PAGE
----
RPG Skyline clone

Not too long ago, I came across the acoustics DIY website of Audiovideo. Among all the projects presented, there was also a MS Excel sheet that calculates dimensions for a RPG Skyline diffuser clone. Afaik what separates Skyline from regular diffusers is that it works on sound coming from any angle and thus makes alignment with the speakers less critical.  Build process seemed fairly simple at glance too: just get eg. a sheet of high density polystyrene foam, slice it to pieces according to the Excel sheet and glue these on a board. As things usually go with projects like this, it didn’t take long until I found myself thinking about giving Skyline a go.. ;)

The original RPG Skyline diffuser

Since the Audiovideo website is in finnish only, I’ll briefly guide all you non-finnish readers through the calculation sheet. Not that there’s much to it: The sheet has a single input field that you need to modify and this is the green one right on top!

The value to input is the height of diffuser in centimeters. At least 10cm is recommended but adding more will widen the effective frequency range of the element (more lower bass freqs get diffused). The recommended side length is 4cm. For the material, high density polystyrene foam is preferred due to its low weight. However the site says eg. wood should be just as fine if your wall mounting spot can handle the weight.


Polystyrene insulation sheet

Soo.. Light-weight one it is for me! For this test piece I bought an insulation sheet 5cm thick and chose to use 15cm as the height. I’m not sure how much the extra centimeter on the side dimension affects freq response, but leaving sheet thickness as-is saved me from a lot of cutting (in comparison to 4cm). You see, what I chose to use here was a large kitchen knife.. And oh boy did I miss whatever anything else that might have sped up the cutting process! :)

The sheet was first sliced into 5*5cm bars and these were then cut to all the required lengths (total of 169 pieces!). Coming up with straight-edged bars was really difficult and I ended up tossing quite a lot of unsuccessful ones. Lucky me the sheet was large enough to complete the element. Without all the binned bits there probably would’ve been enough material for a second element.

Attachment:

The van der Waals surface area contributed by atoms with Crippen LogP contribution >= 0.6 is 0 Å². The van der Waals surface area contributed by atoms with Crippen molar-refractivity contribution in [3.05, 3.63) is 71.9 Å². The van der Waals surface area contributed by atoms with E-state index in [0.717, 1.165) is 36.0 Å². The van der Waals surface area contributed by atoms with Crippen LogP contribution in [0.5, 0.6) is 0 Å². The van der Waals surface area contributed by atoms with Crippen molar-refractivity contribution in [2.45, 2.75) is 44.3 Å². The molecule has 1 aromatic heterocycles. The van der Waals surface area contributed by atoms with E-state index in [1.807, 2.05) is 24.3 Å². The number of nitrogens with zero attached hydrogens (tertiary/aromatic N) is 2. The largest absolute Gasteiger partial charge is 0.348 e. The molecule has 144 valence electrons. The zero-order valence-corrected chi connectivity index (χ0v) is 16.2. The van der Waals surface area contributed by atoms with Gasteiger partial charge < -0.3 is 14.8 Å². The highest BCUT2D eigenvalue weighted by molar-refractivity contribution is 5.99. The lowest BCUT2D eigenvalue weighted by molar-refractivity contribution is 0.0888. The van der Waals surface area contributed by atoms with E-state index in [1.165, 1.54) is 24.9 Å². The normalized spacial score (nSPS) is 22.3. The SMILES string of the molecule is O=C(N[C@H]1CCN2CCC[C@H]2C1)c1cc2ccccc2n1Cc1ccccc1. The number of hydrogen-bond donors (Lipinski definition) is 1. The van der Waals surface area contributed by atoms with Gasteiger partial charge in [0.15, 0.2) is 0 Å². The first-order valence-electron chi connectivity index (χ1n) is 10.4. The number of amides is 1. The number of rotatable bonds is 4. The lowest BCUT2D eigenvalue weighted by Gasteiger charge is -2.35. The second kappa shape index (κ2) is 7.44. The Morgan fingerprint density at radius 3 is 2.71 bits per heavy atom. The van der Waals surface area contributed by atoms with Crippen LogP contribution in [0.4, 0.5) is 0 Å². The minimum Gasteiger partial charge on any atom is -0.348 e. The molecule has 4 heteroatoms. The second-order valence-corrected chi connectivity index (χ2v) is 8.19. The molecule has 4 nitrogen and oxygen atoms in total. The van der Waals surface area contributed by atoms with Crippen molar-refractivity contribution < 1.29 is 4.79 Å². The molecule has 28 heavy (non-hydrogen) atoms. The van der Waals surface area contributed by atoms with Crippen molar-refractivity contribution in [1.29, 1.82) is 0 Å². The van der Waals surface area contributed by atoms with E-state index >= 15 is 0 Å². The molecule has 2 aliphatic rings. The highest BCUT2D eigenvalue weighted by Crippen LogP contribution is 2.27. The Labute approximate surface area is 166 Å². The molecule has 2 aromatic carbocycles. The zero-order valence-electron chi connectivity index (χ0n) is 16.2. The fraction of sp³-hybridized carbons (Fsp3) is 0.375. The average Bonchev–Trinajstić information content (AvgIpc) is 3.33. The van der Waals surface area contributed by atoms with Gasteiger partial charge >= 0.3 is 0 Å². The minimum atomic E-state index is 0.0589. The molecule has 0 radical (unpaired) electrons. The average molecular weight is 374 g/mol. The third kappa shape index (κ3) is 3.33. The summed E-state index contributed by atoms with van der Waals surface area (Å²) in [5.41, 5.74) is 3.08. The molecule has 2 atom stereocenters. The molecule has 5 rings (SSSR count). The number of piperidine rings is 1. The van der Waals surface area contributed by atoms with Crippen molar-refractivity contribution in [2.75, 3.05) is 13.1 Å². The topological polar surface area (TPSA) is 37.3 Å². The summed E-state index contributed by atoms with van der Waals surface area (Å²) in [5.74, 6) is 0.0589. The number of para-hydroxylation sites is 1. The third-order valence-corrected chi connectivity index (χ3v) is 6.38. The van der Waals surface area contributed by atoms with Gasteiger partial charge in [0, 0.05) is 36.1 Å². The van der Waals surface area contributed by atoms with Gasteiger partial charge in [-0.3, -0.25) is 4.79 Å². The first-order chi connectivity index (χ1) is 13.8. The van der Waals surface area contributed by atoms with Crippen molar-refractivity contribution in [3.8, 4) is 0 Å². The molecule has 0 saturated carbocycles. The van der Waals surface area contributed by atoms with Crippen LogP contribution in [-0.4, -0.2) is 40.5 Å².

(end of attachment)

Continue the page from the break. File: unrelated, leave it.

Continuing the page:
Bits 'n pieces all over.. Commodore 1541 on the weight detail.

Now if cutting was a cumbersome chore, so was glueing all the pieces together too (albeit less sweat inducing). For this part of the build I could at least sit on the sofa and watch some telly while at it. For the backing, I chose 2mm fiberboard. This proved a bad idea somewhat halfway through the glueing (pic above), as the board started flexing in when the tightly packed polystyrene bits started adding up tension. Upping the counterweight somewhat fixed this..

I'm a Mac user.

.. but the element turned out slightly concave on the back. After the glue had settled I added some thin metal wire on the backside. This way the element can be hung on a wall with a single screw.

Ready to reflect!

Looking good and all, though maybe it could use a bit of matching paint to blend in better with the wall. If I’d have more space in the music room, I’d probably put a set of these on the wall and hang a thin curtain in front. All in all, if made like this there’s just way too much work to even consider making a bigger set. Wood would be easier here; just pick up something like 2*2″ and slice that.

One slight problem remains though: “How do I evaluate does this thing work at all?” :D

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